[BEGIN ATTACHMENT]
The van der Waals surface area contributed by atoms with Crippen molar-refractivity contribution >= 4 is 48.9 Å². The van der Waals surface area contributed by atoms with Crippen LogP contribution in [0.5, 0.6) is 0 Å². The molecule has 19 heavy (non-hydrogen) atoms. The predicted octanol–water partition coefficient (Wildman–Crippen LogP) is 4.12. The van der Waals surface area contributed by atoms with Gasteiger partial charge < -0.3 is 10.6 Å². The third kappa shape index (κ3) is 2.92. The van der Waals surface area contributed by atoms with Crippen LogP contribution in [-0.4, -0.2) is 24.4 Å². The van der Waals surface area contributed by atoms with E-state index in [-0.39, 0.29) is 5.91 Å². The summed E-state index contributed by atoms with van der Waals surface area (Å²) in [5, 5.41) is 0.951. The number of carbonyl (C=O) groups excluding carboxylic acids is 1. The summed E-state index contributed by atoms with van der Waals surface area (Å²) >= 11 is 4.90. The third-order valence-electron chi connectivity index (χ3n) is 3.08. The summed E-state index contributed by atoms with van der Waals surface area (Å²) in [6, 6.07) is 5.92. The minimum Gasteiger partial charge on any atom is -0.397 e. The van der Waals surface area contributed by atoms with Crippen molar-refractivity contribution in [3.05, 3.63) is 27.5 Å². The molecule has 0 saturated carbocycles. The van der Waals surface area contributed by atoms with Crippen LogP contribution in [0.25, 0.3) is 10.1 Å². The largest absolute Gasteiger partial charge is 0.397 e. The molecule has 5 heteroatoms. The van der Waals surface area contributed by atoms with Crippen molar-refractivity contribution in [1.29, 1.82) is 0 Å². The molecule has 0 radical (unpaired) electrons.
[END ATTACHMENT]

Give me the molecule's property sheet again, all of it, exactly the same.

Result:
The van der Waals surface area contributed by atoms with Crippen molar-refractivity contribution >= 4 is 48.9 Å². The van der Waals surface area contributed by atoms with Crippen LogP contribution in [0.5, 0.6) is 0 Å². The molecule has 19 heavy (non-hydrogen) atoms. The predicted octanol–water partition coefficient (Wildman–Crippen LogP) is 4.12. The van der Waals surface area contributed by atoms with Gasteiger partial charge < -0.3 is 10.6 Å². The third kappa shape index (κ3) is 2.92. The van der Waals surface area contributed by atoms with Crippen LogP contribution in [-0.4, -0.2) is 24.4 Å². The van der Waals surface area contributed by atoms with E-state index in [-0.39, 0.29) is 5.91 Å². The summed E-state index contributed by atoms with van der Waals surface area (Å²) in [5, 5.41) is 0.951. The number of carbonyl (C=O) groups excluding carboxylic acids is 1. The summed E-state index contributed by atoms with van der Waals surface area (Å²) >= 11 is 4.90. The third-order valence-electron chi connectivity index (χ3n) is 3.08. The summed E-state index contributed by atoms with van der Waals surface area (Å²) in [6, 6.07) is 5.92. The minimum Gasteiger partial charge on any atom is -0.397 e. The van der Waals surface area contributed by atoms with Crippen molar-refractivity contribution in [3.05, 3.63) is 27.5 Å². The molecule has 0 saturated carbocycles. The van der Waals surface area contributed by atoms with Crippen LogP contribution in [0.25, 0.3) is 10.1 Å². The largest absolute Gasteiger partial charge is 0.397 e. The molecule has 5 heteroatoms. The van der Waals surface area contributed by atoms with Crippen molar-refractivity contribution in [1.29, 1.82) is 0 Å². The molecule has 0 radical (unpaired) electrons.